Tasty Morsels of Critical Care 029 | Clostridium Difficile

25 Feb

Welcome back to the tasty morsels of critical care podcast. A meandering monologue through critical care fellowship exam preparation.

We see C. Diff in the ICU in a couple of contexts. Firstly the poor unfortunate soul who starts with a benign illness and gets some antibiotics and develops a fulminant colitis and shock needing colectomy and an ICU admission. Secondly we have the frequent dilemma of the prolonged ICU patient who is collecting complications like they’re merit badges. They’ve developed new shock and there’s some diarrhoea and you’re worried about c. diff.

First off some risk factors. Firstly is antibiotic exposure and topping the list would be beta-lactams and clindamycin, closely followed by the quinolones, aztreonam, and the carbapenems.

A truncated list of patient specific risk factors might go as follows:

  • age >65y
  • previous GI surgery or IBD
  • renal impairment
  • prolonged hospitalisation esp with a C. diff contact
  • gastric acid suppression (though PEPTIC trial would suggest against this is unlikely, or at least not more likely than H2RA. However I still think it’s a fair answer in an exam)
  • immunocompromised and chemotherapy patients

There are a few useful principles of prevention:

  • Hand washing – remember that spores survive alcohol and on surfaces, need soap and water
  • Isolation
  • Testing of symptomatic individuals
  • avoidance/minimising antibiotics
  • Limit PPI use and get NG tubes out ASAP

In terms of diagnosis we’re typically thinking of this in patients with diarrhoea. We send a stool sample and wait patiently by the computer for a result. But what are we actually testing? This will of course depend somewhat on your local lab but there are a few important principles. Most of the time we’re testing for a toxin produced by the bacterium. This can be toxin A or B or both. If both are +ve then cool cool cool you’ve probably got your diagnosis. If you’ve got one +ve and one -ve then IDSA recommends using nucleic acid amplification (or PCR if you like) as a tie breaker. The PCR is very very sensitive. And the issue is that the presence of c diff DNA in your poo doesn’t necessarily imply disease whereas the combination of symptoms a +ve toxin immunoassay and a PCR is much more compelling.

An important component of the diagnosis involves some form of mucosal assessment – especially in more severe cases. This can be some form of flexible boweloscopy device or a CT scan looking for colitis or mega colon.

Once you’ve made your diagnosis you’re ready to start some treatment. This can be very confusing as treatment is not only determined by severity grade but the recommendations have changed relatively recently (in 2018) so the stuff you learnt for your membership examinations may no longer be relevant.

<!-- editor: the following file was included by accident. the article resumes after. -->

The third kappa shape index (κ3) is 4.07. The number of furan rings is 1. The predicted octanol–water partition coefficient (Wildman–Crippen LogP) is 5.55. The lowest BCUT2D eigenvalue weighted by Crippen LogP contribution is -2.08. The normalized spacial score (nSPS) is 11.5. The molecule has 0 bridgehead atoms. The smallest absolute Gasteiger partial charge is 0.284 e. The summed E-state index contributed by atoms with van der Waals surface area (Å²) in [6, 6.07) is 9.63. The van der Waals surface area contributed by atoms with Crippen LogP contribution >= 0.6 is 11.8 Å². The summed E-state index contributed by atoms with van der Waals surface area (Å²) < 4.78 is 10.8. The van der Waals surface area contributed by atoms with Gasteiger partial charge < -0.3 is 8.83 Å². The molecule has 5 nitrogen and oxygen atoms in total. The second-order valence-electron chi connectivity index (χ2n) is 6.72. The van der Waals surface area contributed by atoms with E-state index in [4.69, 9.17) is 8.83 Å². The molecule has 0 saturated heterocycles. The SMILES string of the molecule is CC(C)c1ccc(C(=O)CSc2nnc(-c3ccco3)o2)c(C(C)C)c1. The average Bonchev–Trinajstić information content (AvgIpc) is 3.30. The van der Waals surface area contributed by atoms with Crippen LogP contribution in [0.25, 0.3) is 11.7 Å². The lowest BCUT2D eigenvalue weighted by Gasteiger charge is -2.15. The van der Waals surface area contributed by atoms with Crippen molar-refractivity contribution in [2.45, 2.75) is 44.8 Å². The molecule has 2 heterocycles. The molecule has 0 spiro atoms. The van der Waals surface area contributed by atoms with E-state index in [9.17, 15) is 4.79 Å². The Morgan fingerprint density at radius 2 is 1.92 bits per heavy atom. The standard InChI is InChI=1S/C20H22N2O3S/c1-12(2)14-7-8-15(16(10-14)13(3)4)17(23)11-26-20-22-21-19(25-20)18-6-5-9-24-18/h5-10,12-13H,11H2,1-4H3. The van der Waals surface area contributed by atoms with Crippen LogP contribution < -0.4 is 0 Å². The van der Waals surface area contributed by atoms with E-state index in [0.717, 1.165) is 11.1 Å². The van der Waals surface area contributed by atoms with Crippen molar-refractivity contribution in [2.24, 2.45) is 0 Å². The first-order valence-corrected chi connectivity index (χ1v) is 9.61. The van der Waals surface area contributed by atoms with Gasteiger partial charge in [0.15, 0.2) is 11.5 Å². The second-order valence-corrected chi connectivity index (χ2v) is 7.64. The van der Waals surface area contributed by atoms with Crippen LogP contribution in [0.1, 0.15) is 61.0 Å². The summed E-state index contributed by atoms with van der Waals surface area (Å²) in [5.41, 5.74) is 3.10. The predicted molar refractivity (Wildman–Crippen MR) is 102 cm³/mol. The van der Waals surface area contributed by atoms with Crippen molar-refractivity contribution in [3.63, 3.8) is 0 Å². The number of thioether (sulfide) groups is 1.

The split here is into non severe, severe and fulminant so keep that in mind.

The split between non severe and severe, is defined by a WCC<15 and a normalish creatinine. This distinction would seem an important thing to memorise, however as far as I can work out, IDSA suggests identical treatment for both non severe and severe. Namely

  • Vance 125mg PO QDS OR fidoxamicin
  • note that metronidazole PO is no longer recommended the way it was in the mid noughties when I started.

Fulminant disease is primarily determined by shock and the presence of megacolon. This probably is something worth remembering as treatment here is significantly different. Here you give vanc 500mg PO QDS plus metro IV (which after being given IV is secreted unchanged into the GI tract via the biliary tract). For those with nasty distal disease vanc enemas can also be used which will certainly make you super popular with the nursing staff.

While rarely done, it’s really important in both clinical practice and certainly in an exam to consider taking out the whole colon. The surgeons will of course make the final decision on this but some may need a little nudge in the right direction. Potential nudges might include

  • Hypotension requiring vasopressor therapy
  • Clinical signs of sepsis and organ dysfunction
  • WCC in excess of 50
  • Lactate in excess of 5mmol/L
  • Failure to improve on medical therapy after 5 days

If you’ve managed to get all this across in your SAQ then you’re flying but if you want to go for gold then you could throw in a few comments like

  • faecal transplant – niche and not really considered until 3rd recurrence
  • IVIG as a toxin binding agent in fulminant (no substantial support)
  • there is a monoclonal antibody to bind toxin but this is really sketchy at this point

References and rationalisations

Deranged Physiology

LITFL

IDSA 2018

 

 

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